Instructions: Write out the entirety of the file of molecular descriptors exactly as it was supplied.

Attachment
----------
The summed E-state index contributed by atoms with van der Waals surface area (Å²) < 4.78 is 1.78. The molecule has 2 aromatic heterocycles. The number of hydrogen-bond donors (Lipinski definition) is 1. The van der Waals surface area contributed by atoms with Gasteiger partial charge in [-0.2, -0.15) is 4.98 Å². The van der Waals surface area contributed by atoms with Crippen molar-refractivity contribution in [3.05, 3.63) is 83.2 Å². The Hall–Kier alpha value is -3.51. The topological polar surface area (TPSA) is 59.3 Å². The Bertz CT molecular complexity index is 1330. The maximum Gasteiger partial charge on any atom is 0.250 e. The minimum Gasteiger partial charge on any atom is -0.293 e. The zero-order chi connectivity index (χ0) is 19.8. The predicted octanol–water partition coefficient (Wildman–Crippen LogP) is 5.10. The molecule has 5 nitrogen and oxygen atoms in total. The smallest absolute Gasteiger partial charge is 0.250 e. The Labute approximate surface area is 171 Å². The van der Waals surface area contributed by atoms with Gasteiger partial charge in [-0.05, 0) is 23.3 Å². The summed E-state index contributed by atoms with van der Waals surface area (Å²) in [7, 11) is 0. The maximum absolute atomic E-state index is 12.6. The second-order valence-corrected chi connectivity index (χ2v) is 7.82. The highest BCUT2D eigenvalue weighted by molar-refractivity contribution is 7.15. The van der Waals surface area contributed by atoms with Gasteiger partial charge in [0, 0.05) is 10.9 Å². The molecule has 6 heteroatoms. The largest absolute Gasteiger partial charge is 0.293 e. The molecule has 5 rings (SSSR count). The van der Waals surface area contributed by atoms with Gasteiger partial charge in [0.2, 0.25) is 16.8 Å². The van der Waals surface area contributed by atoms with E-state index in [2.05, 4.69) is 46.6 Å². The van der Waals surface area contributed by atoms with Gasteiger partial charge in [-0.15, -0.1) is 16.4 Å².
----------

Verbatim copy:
The summed E-state index contributed by atoms with van der Waals surface area (Å²) < 4.78 is 1.78. The molecule has 2 aromatic heterocycles. The number of hydrogen-bond donors (Lipinski definition) is 1. The van der Waals surface area contributed by atoms with Gasteiger partial charge in [-0.2, -0.15) is 4.98 Å². The van der Waals surface area contributed by atoms with Crippen molar-refractivity contribution in [3.05, 3.63) is 83.2 Å². The Hall–Kier alpha value is -3.51. The topological polar surface area (TPSA) is 59.3 Å². The Bertz CT molecular complexity index is 1330. The maximum Gasteiger partial charge on any atom is 0.250 e. The minimum Gasteiger partial charge on any atom is -0.293 e. The zero-order chi connectivity index (χ0) is 19.8. The predicted octanol–water partition coefficient (Wildman–Crippen LogP) is 5.10. The molecule has 5 nitrogen and oxygen atoms in total. The smallest absolute Gasteiger partial charge is 0.250 e. The Labute approximate surface area is 171 Å². The van der Waals surface area contributed by atoms with Gasteiger partial charge in [-0.05, 0) is 23.3 Å². The summed E-state index contributed by atoms with van der Waals surface area (Å²) in [7, 11) is 0. The maximum absolute atomic E-state index is 12.6. The second-order valence-corrected chi connectivity index (χ2v) is 7.82. The highest BCUT2D eigenvalue weighted by molar-refractivity contribution is 7.15. The van der Waals surface area contributed by atoms with Gasteiger partial charge in [0, 0.05) is 10.9 Å². The molecule has 6 heteroatoms. The largest absolute Gasteiger partial charge is 0.293 e. The molecule has 5 rings (SSSR count). The van der Waals surface area contributed by atoms with Gasteiger partial charge in [0.2, 0.25) is 16.8 Å². The van der Waals surface area contributed by atoms with E-state index in [2.05, 4.69) is 46.6 Å². The van der Waals surface area contributed by atoms with Gasteiger partial charge in [-0.15, -0.1) is 16.4 Å².